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Supporting Media to Fight the Climate Crisis

A news desk that helps fight climate change?

“100 percent,” says Sarah Nordgren, a former Deputy Managing Editor for The Associated Press (AP) currently serving as a climate consultant. “The purpose of news generally is to help people understand where things in their lives are working, where they aren’t, and what kinds of positive steps they can take when things go awry.”

This is a key reason why The Rockefeller Foundation was one of the first philanthropists to give seed money toward the creation of a targeted AP Climate Desk.

The project fits into The Rockefeller Foundation’s overall strategy to amplify and highlight reporting and research on the economic and environmental effects of climate change, and the potential solutions.

From two fulltime journalists covering climate a year ago, the organization now employs 21 climate-focused reporters, photographers and videographers in Europe, Africa, India, the Amazon and the United States.

“Showing people real-life examples of climate migration helps raise their understanding of what rising temperatures mean,” Nordgren said. “And if people aren’t paying attention to what their national and global leaders are doing on this issue, we are at risk as human beings.”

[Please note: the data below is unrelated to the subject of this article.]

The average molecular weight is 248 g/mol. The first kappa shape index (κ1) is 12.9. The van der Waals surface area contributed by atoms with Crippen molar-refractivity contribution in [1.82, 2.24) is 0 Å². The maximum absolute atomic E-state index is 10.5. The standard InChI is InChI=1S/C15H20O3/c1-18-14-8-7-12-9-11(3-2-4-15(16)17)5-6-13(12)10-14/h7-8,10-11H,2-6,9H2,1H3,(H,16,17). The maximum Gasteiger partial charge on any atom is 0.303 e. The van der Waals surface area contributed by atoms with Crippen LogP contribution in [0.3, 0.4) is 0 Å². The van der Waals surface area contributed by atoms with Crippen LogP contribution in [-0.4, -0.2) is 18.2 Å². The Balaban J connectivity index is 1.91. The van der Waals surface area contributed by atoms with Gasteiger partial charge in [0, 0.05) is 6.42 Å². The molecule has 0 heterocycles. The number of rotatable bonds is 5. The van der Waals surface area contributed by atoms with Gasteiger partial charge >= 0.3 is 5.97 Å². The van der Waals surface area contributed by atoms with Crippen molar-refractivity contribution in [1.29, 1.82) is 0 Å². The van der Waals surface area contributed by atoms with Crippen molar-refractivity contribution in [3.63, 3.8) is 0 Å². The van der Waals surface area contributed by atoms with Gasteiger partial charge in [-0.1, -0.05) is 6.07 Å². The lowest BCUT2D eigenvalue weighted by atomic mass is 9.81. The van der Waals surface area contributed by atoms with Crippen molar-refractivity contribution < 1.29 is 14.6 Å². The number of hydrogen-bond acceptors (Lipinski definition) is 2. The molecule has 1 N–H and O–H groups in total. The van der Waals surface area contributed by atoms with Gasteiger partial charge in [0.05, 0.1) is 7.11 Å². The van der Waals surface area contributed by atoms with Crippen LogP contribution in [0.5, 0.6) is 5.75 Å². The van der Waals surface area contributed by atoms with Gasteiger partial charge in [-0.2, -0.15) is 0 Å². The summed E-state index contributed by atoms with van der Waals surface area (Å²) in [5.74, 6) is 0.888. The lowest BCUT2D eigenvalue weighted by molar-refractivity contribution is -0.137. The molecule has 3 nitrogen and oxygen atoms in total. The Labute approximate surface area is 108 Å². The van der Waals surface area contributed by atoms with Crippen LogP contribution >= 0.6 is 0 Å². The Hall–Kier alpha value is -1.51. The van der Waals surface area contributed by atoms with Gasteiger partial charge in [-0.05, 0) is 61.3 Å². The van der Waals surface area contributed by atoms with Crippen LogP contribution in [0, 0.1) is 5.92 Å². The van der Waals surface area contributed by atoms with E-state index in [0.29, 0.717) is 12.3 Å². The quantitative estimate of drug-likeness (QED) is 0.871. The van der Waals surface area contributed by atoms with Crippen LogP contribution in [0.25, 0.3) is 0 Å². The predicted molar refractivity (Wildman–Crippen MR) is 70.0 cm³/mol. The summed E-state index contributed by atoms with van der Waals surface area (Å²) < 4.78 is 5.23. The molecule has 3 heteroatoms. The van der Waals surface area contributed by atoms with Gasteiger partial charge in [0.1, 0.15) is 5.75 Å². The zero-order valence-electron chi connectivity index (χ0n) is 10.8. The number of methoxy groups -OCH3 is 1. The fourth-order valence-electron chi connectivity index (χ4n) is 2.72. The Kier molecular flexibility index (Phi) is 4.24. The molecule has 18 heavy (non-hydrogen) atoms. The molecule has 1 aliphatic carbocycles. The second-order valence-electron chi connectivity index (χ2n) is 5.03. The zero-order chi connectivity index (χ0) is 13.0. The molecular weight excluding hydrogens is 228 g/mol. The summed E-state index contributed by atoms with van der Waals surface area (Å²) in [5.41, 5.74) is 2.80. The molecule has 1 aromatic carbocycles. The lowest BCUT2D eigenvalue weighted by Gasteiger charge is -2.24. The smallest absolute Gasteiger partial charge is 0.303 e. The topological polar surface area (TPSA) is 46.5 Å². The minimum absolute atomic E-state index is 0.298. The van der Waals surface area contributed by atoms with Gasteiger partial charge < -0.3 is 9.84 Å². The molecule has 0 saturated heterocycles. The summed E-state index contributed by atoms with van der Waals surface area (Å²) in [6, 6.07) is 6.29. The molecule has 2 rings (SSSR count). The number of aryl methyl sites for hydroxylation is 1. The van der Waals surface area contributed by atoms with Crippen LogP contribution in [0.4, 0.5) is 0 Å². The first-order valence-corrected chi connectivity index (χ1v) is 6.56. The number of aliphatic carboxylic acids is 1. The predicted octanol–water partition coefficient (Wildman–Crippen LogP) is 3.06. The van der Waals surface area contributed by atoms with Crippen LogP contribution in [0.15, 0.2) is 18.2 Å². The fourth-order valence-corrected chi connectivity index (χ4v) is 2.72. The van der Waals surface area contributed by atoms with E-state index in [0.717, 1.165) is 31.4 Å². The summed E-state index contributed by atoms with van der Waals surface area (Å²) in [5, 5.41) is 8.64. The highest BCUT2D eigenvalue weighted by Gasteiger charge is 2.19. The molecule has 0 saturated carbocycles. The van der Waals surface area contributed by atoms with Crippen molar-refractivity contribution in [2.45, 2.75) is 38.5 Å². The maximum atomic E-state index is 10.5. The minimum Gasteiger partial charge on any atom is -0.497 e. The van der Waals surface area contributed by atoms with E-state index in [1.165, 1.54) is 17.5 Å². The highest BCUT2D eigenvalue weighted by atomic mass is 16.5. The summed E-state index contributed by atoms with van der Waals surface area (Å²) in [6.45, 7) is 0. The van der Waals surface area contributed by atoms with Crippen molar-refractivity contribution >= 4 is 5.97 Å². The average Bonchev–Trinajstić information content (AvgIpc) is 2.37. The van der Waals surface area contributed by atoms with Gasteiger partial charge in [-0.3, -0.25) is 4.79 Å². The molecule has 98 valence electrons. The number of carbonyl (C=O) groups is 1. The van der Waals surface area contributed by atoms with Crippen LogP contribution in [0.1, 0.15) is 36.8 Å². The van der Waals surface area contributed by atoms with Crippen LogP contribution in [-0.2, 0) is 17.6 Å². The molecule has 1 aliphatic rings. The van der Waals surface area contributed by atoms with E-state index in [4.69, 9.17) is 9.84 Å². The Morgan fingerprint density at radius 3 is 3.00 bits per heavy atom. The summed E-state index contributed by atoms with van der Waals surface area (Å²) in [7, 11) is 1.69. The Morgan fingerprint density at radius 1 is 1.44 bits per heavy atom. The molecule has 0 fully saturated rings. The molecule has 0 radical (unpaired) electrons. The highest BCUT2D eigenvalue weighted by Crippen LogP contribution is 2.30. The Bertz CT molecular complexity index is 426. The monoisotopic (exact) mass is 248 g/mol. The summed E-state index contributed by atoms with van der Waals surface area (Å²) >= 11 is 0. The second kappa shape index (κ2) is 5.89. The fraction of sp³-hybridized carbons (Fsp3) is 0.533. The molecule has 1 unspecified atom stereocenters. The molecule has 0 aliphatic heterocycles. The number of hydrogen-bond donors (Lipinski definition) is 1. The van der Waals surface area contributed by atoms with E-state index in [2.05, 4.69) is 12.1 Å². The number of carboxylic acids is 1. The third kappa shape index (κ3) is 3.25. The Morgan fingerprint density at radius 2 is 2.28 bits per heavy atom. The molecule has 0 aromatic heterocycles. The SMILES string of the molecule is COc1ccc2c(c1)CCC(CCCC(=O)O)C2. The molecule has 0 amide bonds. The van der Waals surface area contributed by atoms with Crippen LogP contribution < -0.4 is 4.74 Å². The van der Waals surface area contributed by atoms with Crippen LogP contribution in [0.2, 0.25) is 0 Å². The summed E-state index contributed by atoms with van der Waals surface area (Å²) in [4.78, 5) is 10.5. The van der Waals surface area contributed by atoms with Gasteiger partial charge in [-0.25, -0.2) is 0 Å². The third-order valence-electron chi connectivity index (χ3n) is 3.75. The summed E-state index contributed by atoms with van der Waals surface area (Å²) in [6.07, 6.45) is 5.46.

The reporters will also be focused on technology innovations that are making a just, sustainable energy transition possible, including distributed renewable energy.

A goose walks on a dried bed of Lake Velence in Velence, Hungary, on Aug. 11, 2022. (Photo courtesy of AP/Anna Szilagyi)

Recognition is growing that providing fact-based reporting and education for climate funders, policymakers and the general public will be key to accomplishing climate-focused agendas.

Education and awareness are needed to encourage people to change their attitudes and behaviors and make informed decisions, the United Nations has noted. Even the language used around climate change issues can help engage people to meet the crisis.

The U.N. Framework Convention on Climate Change and the Paris Agreement call on governments to educate, empower and engage stakeholders on climate change, and UNESCO has been working to make public education a more central and visible part of the international response.

  • houseboats sitting on a land of drought
    Houseboats sit on land affected by drought near the Solimoes River, in Tefe, Amazonas state, Brazil, on Oct. 19, 2022. (Photo courtesy of AP/Edmar Barros)
  • people walking through a major flood
    People walk through floodwaters after heavy rainfall in Hadeja, Nigeria, on Sept 19, 2022. (Photo courtesy of AP)
  • boy clinging onto a tree as a flood flows through village
    People wade through a flooded road after heavy rains in Gauhati, Assam state, India, on June 14, 2022. (Photo courtesy of AP/Anupam Nath)
  • a man swinging a tree branch looking to stop or prevent a fire
    A volunteer swings a tree branch in an attempt to prevent a forest fire from reaching houses in the village of Casal da Quinta, outside Leiria, central Portugal, on July 12, 2022. (Photo courtesy of AP/Joao Henriques)
  • handful of people walking through a desert drought
    Amid a severe drought, people arrive at a displacement camp on the outskirts of Dollow, Somalia, on Sept. 21, 2022. (Photo courtesy of AP/Jerome Delay)